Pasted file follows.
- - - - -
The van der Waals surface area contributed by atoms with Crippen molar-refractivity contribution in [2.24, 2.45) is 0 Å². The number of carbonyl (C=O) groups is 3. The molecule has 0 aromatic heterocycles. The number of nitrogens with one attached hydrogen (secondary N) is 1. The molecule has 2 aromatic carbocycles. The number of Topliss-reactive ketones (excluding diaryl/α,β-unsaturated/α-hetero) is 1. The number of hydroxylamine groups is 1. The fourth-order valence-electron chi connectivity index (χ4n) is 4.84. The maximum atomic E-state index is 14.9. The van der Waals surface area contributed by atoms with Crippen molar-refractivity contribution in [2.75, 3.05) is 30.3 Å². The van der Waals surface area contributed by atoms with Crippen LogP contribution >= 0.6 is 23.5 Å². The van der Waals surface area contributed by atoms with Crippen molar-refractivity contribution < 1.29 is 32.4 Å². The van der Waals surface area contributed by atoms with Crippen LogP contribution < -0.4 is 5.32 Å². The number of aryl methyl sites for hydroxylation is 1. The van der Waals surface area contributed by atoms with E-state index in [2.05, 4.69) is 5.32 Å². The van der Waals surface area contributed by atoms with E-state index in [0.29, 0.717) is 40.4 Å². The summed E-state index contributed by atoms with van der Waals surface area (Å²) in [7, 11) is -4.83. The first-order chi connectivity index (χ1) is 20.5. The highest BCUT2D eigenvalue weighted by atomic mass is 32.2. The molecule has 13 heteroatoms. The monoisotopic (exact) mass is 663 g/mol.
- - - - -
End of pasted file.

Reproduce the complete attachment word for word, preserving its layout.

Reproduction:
The van der Waals surface area contributed by atoms with Crippen molar-refractivity contribution in [2.24, 2.45) is 0 Å². The number of carbonyl (C=O) groups is 3. The molecule has 0 aromatic heterocycles. The number of nitrogens with one attached hydrogen (secondary N) is 1. The molecule has 2 aromatic carbocycles. The number of Topliss-reactive ketones (excluding diaryl/α,β-unsaturated/α-hetero) is 1. The number of hydroxylamine groups is 1. The fourth-order valence-electron chi connectivity index (χ4n) is 4.84. The maximum atomic E-state index is 14.9. The van der Waals surface area contributed by atoms with Crippen molar-refractivity contribution in [2.75, 3.05) is 30.3 Å². The van der Waals surface area contributed by atoms with Crippen LogP contribution >= 0.6 is 23.5 Å². The van der Waals surface area contributed by atoms with Crippen molar-refractivity contribution < 1.29 is 32.4 Å². The van der Waals surface area contributed by atoms with Crippen LogP contribution < -0.4 is 5.32 Å². The number of aryl methyl sites for hydroxylation is 1. The van der Waals surface area contributed by atoms with E-state index in [2.05, 4.69) is 5.32 Å². The van der Waals surface area contributed by atoms with E-state index in [0.29, 0.717) is 40.4 Å². The summed E-state index contributed by atoms with van der Waals surface area (Å²) in [7, 11) is -4.83. The first-order chi connectivity index (χ1) is 20.5. The highest BCUT2D eigenvalue weighted by atomic mass is 32.2. The molecule has 13 heteroatoms. The monoisotopic (exact) mass is 663 g/mol.